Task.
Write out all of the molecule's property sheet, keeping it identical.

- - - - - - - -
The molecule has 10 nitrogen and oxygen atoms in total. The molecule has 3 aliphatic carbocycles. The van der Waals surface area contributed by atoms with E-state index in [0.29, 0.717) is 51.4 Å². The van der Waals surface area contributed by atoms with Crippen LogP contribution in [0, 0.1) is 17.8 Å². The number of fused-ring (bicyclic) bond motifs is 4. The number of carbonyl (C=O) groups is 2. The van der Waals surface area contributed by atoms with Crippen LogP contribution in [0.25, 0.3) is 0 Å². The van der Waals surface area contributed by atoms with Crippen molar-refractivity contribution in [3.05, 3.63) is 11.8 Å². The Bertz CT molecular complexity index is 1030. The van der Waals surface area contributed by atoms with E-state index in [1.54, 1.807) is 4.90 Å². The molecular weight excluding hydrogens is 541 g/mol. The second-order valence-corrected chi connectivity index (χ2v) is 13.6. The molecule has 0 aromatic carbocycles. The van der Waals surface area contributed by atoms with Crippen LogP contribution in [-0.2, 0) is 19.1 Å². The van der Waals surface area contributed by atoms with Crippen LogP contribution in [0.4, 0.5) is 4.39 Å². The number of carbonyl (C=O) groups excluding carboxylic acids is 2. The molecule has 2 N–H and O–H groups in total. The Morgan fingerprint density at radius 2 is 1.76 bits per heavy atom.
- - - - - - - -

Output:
The molecule has 10 nitrogen and oxygen atoms in total. The molecule has 3 aliphatic carbocycles. The van der Waals surface area contributed by atoms with E-state index in [0.29, 0.717) is 51.4 Å². The van der Waals surface area contributed by atoms with Crippen LogP contribution in [0, 0.1) is 17.8 Å². The number of fused-ring (bicyclic) bond motifs is 4. The number of carbonyl (C=O) groups is 2. The van der Waals surface area contributed by atoms with Crippen LogP contribution in [0.25, 0.3) is 0 Å². The van der Waals surface area contributed by atoms with Crippen molar-refractivity contribution in [3.05, 3.63) is 11.8 Å². The Bertz CT molecular complexity index is 1030. The van der Waals surface area contributed by atoms with E-state index in [1.54, 1.807) is 4.90 Å². The molecular weight excluding hydrogens is 541 g/mol. The second-order valence-corrected chi connectivity index (χ2v) is 13.6. The molecule has 0 aromatic carbocycles. The van der Waals surface area contributed by atoms with Crippen LogP contribution in [-0.2, 0) is 19.1 Å². The van der Waals surface area contributed by atoms with Crippen LogP contribution in [0.4, 0.5) is 4.39 Å². The number of carbonyl (C=O) groups excluding carboxylic acids is 2. The molecule has 2 N–H and O–H groups in total. The Morgan fingerprint density at radius 2 is 1.76 bits per heavy atom.